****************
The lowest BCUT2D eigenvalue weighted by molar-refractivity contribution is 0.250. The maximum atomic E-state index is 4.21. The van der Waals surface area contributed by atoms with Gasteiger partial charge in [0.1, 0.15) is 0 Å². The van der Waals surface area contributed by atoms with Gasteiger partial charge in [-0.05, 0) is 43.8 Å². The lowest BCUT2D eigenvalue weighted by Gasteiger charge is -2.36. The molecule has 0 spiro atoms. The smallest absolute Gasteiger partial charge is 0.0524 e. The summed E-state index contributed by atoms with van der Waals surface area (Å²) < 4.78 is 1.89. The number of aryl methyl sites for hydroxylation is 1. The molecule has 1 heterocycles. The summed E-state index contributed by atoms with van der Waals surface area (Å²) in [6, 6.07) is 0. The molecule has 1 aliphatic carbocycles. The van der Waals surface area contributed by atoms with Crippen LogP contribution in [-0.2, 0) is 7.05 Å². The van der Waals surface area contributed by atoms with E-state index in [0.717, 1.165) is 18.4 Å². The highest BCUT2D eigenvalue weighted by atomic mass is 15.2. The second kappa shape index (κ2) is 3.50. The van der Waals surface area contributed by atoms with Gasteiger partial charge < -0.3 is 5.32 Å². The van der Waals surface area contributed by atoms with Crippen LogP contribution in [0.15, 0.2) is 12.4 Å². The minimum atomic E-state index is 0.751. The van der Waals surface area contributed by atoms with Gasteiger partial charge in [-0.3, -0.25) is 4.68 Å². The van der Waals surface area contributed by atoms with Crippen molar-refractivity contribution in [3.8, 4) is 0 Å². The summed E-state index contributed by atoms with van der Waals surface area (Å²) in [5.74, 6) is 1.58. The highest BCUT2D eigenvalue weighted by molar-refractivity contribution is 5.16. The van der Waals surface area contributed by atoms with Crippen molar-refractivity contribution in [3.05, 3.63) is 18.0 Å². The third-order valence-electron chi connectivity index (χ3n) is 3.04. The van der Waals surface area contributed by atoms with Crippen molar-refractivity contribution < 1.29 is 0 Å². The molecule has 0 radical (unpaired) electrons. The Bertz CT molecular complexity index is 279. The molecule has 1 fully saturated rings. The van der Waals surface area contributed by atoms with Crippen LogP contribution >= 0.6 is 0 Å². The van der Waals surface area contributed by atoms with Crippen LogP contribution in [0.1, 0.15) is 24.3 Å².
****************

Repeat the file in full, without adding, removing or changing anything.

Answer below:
The lowest BCUT2D eigenvalue weighted by molar-refractivity contribution is 0.250. The maximum atomic E-state index is 4.21. The van der Waals surface area contributed by atoms with Gasteiger partial charge in [0.1, 0.15) is 0 Å². The van der Waals surface area contributed by atoms with Gasteiger partial charge in [-0.05, 0) is 43.8 Å². The lowest BCUT2D eigenvalue weighted by Gasteiger charge is -2.36. The molecule has 0 spiro atoms. The smallest absolute Gasteiger partial charge is 0.0524 e. The summed E-state index contributed by atoms with van der Waals surface area (Å²) < 4.78 is 1.89. The number of aryl methyl sites for hydroxylation is 1. The molecule has 1 heterocycles. The summed E-state index contributed by atoms with van der Waals surface area (Å²) in [6, 6.07) is 0. The molecule has 1 aliphatic carbocycles. The van der Waals surface area contributed by atoms with Crippen LogP contribution in [-0.2, 0) is 7.05 Å². The van der Waals surface area contributed by atoms with E-state index in [0.717, 1.165) is 18.4 Å². The highest BCUT2D eigenvalue weighted by atomic mass is 15.2. The second kappa shape index (κ2) is 3.50. The van der Waals surface area contributed by atoms with Gasteiger partial charge < -0.3 is 5.32 Å². The van der Waals surface area contributed by atoms with Crippen LogP contribution in [0.15, 0.2) is 12.4 Å². The minimum atomic E-state index is 0.751. The van der Waals surface area contributed by atoms with Gasteiger partial charge in [-0.3, -0.25) is 4.68 Å². The van der Waals surface area contributed by atoms with Crippen molar-refractivity contribution in [3.8, 4) is 0 Å². The summed E-state index contributed by atoms with van der Waals surface area (Å²) in [5.74, 6) is 1.58. The highest BCUT2D eigenvalue weighted by molar-refractivity contribution is 5.16. The van der Waals surface area contributed by atoms with Crippen molar-refractivity contribution in [3.05, 3.63) is 18.0 Å². The third-order valence-electron chi connectivity index (χ3n) is 3.04. The van der Waals surface area contributed by atoms with Crippen molar-refractivity contribution < 1.29 is 0 Å². The molecule has 0 radical (unpaired) electrons. The Bertz CT molecular complexity index is 279. The molecule has 1 fully saturated rings. The van der Waals surface area contributed by atoms with Crippen LogP contribution >= 0.6 is 0 Å². The van der Waals surface area contributed by atoms with Crippen LogP contribution in [0.1, 0.15) is 24.3 Å².